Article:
Rails tip – Grouping ActiveRecord objects by day or week using datetrunc

Here’s a quick Rails question for you. We have a bunch of Posts in a Postgres DB which we want to order by publication day - but Posts published on the same day should be ordered by a different column: upvotes. (This is basically how Product Hunt does it). We’re paginating, so we only care about the first 100 posts. How would we do it?

Maybe you’d start with something like this:

Post.all.group_by { |post|
}.flat_map { |day, posts|

It’s not terrible (it works), it’s the kind of thing you’ll find if you Google “rails group by day”. The problem with the code is a) it’s a bit ugly and b) is it’s not very efficient. Using our Enumerable methods (group_by and flat_map), means we have to load all our Posts into memory, sort them with Ruby, then pull out the 100 we care about. This is slow & inefficient.

To get me started I ran this on 30K records, it took about 7 seconds (I didn’t profile the memory usage, but I’d expect it to be quite high). So we might get away with using Ruby to order a few hundred records, but this doesn’t scale to thousands or millions of records.

Postgres is way faster and doing these kind of sorts (especially with indexes, as we’ll see below) - but simply ordering by published_at and upvotes doesn’t give us what we want:

Post.order('published_at DESC, upvotes DESC').limit(5).pluck(:published_at, :upvotes)
#=> (14.4ms) SELECT "posts"."published_at", "posts"."upvotes" FROM "posts" ORDER BY published_at DESC, upvotes DESC LIMIT 5

[[Fri, 15 Jan 2016 15:25:46 UTC +00:00, 12],
 [Fri, 15 Jan 2016 13:22:11 UTC +00:00, 158],
 [Fri, 15 Jan 2016 12:50:37 UTC +00:00, 88],
 [Thu, 14 Jan 2016 21:48:44 UTC +00:00, 24],
 [Thu, 14 Jan 2016 14:46:51 UTC +00:00, 282]]

Unless two are added at the same second, the second sort column (upvotes) will never be used. We need to to tell Postgres to sort by the publication day, but to ignore the rest of the timestamp.

Enter datetrunc

Luckily we can use super handy function called date_trunc for just that (it’s documented here). Despite it’s handiness I couldn’t find any real mention of people using it in a Rails context - although it is used inside the groupdate gem which I’d recommend for more complex use-cases, or if you’re not using Postgres.

datetrunc is really simple, it truncates a date down to a certain precision. If the precision is 'day' for example, it’ll “reset” the date to midnight (a bit like Rails’ beginning_of_day method). Let’s modify our example above:

Post.order("date_trunc('day', published_at) DESC, upvotes DESC").limit(5).pluck("date_trunc('day', published_at)", :upvotes)
#=> SELECT date_trunc('day', published_at), "collaborations"."upvotes" FROM "collaborations" ORDER BY date_trunc('day', published_at) DESC, upvotes DESC LIMIT 5

[[2016-01-15 00:00:00 UTC, 158]],
 [2016-01-15 00:00:00 UTC, 88],
 [2016-01-15 00:00:00 UTC, 12]],
 [2016-01-14 00:00:00 UTC, 282]],
 [2016-01-14 00:00:00 UTC, 24]]

Pretty cool huh? Everything after the day in our publication timestamp is discarded, which means posts from the same day are correctly sorted by upvotes 🎊!

We can truncate down to any arbitrary precision, from 'week' to 'millennium' (useful for that database of ancient alien races you might be making).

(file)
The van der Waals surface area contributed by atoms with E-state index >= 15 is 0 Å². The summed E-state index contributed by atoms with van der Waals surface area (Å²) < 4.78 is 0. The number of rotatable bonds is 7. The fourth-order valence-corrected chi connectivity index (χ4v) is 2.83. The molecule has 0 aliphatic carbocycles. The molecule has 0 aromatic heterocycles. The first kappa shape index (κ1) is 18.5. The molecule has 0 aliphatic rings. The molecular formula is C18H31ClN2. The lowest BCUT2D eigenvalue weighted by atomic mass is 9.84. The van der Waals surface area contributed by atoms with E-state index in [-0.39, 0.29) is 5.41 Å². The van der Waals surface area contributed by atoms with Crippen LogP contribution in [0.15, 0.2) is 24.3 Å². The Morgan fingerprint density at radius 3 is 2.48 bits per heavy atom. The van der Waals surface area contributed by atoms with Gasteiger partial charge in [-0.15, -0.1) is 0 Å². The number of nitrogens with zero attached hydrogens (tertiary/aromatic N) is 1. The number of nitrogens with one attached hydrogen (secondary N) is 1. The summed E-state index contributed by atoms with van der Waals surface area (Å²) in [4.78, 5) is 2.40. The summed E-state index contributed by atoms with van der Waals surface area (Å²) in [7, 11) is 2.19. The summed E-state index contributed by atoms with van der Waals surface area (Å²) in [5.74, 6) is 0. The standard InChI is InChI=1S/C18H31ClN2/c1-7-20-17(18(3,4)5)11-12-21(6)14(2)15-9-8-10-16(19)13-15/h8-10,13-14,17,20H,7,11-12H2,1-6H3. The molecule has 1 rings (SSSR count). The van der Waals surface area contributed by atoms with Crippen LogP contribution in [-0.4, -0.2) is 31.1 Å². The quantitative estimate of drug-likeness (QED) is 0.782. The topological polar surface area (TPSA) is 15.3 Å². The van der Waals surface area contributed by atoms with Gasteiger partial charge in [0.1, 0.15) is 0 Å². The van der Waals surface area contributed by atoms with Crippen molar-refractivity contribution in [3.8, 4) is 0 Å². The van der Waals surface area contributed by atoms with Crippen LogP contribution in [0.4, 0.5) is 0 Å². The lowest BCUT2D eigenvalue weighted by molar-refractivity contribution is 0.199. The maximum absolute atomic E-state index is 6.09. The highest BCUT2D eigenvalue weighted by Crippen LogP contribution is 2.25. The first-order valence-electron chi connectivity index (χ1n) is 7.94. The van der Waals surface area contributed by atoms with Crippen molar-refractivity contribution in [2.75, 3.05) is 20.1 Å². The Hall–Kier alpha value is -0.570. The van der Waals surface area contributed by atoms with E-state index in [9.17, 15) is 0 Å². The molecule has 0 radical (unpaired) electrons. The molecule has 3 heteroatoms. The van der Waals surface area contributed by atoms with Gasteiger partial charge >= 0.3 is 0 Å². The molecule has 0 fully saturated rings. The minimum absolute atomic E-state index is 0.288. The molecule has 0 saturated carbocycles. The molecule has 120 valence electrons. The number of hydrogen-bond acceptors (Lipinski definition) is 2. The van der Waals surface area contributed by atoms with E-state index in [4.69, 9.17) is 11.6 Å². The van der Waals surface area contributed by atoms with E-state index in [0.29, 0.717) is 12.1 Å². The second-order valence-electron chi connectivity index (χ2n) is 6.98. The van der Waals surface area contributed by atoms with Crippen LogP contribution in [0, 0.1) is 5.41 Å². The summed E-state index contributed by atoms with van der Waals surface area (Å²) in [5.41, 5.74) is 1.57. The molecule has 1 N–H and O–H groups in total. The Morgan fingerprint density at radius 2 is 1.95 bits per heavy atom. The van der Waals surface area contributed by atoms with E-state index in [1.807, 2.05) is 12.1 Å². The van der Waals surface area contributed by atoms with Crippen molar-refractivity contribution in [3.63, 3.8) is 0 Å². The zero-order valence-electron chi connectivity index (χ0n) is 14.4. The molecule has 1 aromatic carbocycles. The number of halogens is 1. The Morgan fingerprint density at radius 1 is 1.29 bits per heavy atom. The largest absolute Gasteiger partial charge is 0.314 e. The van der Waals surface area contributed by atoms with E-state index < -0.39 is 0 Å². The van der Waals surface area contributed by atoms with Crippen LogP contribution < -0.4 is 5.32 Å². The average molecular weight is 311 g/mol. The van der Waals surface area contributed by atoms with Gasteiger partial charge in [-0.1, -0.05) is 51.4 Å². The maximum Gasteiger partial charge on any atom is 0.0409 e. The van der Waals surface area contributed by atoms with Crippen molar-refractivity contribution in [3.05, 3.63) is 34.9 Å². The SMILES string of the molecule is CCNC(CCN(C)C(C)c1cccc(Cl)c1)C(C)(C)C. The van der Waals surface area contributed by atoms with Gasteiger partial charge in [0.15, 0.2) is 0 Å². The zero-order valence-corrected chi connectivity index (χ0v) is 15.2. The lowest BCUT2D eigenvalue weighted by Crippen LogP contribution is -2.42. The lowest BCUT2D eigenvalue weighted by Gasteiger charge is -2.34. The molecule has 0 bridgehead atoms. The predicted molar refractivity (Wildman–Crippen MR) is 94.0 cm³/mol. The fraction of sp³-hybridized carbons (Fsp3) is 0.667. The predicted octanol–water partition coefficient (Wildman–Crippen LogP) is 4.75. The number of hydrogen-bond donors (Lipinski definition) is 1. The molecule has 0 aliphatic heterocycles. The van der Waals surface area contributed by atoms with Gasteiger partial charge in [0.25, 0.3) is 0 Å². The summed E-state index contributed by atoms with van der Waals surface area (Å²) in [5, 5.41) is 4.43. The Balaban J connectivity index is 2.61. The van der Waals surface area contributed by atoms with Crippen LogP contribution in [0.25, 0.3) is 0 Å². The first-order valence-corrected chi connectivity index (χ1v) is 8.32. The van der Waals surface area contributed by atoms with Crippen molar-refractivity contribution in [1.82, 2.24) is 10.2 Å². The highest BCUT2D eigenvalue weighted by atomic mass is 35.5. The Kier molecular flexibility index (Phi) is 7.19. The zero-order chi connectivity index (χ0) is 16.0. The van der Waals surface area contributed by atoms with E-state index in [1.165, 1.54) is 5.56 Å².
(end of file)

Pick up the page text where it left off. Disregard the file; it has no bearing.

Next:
Post.order("date_trunc('week', published_at)")
Post.order("date_trunc('millennium', published_at)")

Be careful, unlike most of the time in Ruby, single/double quotes aren't interchangeable here - in Postgres literal strings like 'day' have to be single-quoted.

Using indexes for crazy performance 🔥

Using date_trunc is faster than our plain-Ruby approach from the get-go - running our final query (below) on the same 30K rows takes just 155ms seconds!

Post.order("date_trunc('day', published_at) DESC, upvotes DESC").limit(100)
#=> Post Load (155.2ms)  SELECT  "posts".* FROM "posts" ORDER BY date_trunc('day', published_at) DESC, upvotes DESC  LIMIT 100

We can push performance even further by adding an index. We’re doing something a bit more complex than just indexing the value of column here, because we’re running it through a function first. We’ll need expression (or function-based) index. These aren’t natively supported in vanilla Rails yet (but there’s an open Pull Request to add them), so we’ll use the schema_plus_pg_indexes gem.

With the gem added to our Gemfile, we’ll generate a migration

bin/rails g migration add_creation_day_score_index_to_posts

Then we’ll add our expression index:

class AddCreationDayScoreIndexToPosts < ActiveRecord::Migration

  def up
    add_index :posts, expression: "date_trunc('day', published_at) DESC, score DESC", name: 'posts_creation_day_score_index'

  def down
    remove_index :posts, name: 'posts_creation_day_score_index'


With the index in place, I saw the query complete in 2.2ms - that’s a 70x speedup. Of course 150ms is already pretty fast - but this has real implications if we’re grouping by day/month on a really big table.

I tried using date_trunc on a collection of videos from Peg’s database, with 16 million rows - ordering the Videos’ published_at day and view_count. Without indexing the query took 42 seconds, with indexing it was only - 20ms not much slower than our 30K row table! I didn’t even try the pure Ruby version (spoiler alert: you’re in for a bad time).


date_trunc is a very handy little function, that lets you group by time period much much quicker than in plain old Ruby. Have you used date_trunc? Any tips for getting the most out of it? Let me know in the comments 😊!

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